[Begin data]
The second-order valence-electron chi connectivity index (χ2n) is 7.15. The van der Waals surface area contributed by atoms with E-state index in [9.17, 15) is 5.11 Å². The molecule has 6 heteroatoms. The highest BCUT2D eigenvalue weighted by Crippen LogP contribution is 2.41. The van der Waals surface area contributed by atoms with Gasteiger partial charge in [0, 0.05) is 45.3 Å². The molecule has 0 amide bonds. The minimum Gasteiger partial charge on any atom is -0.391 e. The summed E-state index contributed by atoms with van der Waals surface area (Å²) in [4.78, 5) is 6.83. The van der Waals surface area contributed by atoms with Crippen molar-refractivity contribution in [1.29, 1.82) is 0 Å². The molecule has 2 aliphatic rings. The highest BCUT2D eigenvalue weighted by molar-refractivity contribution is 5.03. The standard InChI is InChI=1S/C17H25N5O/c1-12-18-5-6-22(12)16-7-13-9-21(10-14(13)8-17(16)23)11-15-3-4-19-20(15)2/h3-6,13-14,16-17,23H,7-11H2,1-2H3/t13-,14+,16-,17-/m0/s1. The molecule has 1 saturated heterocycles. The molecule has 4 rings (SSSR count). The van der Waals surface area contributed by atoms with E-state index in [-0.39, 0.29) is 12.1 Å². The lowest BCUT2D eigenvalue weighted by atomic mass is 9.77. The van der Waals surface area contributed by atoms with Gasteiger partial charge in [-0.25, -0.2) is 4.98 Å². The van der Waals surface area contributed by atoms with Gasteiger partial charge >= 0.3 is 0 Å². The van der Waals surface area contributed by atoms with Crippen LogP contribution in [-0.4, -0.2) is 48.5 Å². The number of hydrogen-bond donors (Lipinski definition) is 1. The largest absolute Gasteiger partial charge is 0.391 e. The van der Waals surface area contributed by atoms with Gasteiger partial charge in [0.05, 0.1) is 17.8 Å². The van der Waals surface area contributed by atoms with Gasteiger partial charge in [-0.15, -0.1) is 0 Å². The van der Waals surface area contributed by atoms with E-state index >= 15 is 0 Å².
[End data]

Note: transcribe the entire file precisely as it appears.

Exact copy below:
The second-order valence-electron chi connectivity index (χ2n) is 7.15. The van der Waals surface area contributed by atoms with E-state index in [9.17, 15) is 5.11 Å². The molecule has 6 heteroatoms. The highest BCUT2D eigenvalue weighted by Crippen LogP contribution is 2.41. The van der Waals surface area contributed by atoms with Gasteiger partial charge in [0, 0.05) is 45.3 Å². The molecule has 0 amide bonds. The minimum Gasteiger partial charge on any atom is -0.391 e. The summed E-state index contributed by atoms with van der Waals surface area (Å²) in [4.78, 5) is 6.83. The van der Waals surface area contributed by atoms with Crippen molar-refractivity contribution in [1.29, 1.82) is 0 Å². The molecule has 2 aliphatic rings. The highest BCUT2D eigenvalue weighted by molar-refractivity contribution is 5.03. The standard InChI is InChI=1S/C17H25N5O/c1-12-18-5-6-22(12)16-7-13-9-21(10-14(13)8-17(16)23)11-15-3-4-19-20(15)2/h3-6,13-14,16-17,23H,7-11H2,1-2H3/t13-,14+,16-,17-/m0/s1. The molecule has 1 saturated heterocycles. The molecule has 4 rings (SSSR count). The van der Waals surface area contributed by atoms with E-state index in [-0.39, 0.29) is 12.1 Å². The lowest BCUT2D eigenvalue weighted by atomic mass is 9.77. The van der Waals surface area contributed by atoms with Gasteiger partial charge in [-0.25, -0.2) is 4.98 Å². The van der Waals surface area contributed by atoms with Gasteiger partial charge >= 0.3 is 0 Å². The van der Waals surface area contributed by atoms with Crippen LogP contribution in [-0.4, -0.2) is 48.5 Å². The number of hydrogen-bond donors (Lipinski definition) is 1. The largest absolute Gasteiger partial charge is 0.391 e. The van der Waals surface area contributed by atoms with Gasteiger partial charge in [0.05, 0.1) is 17.8 Å². The van der Waals surface area contributed by atoms with Gasteiger partial charge in [-0.15, -0.1) is 0 Å². The van der Waals surface area contributed by atoms with E-state index >= 15 is 0 Å².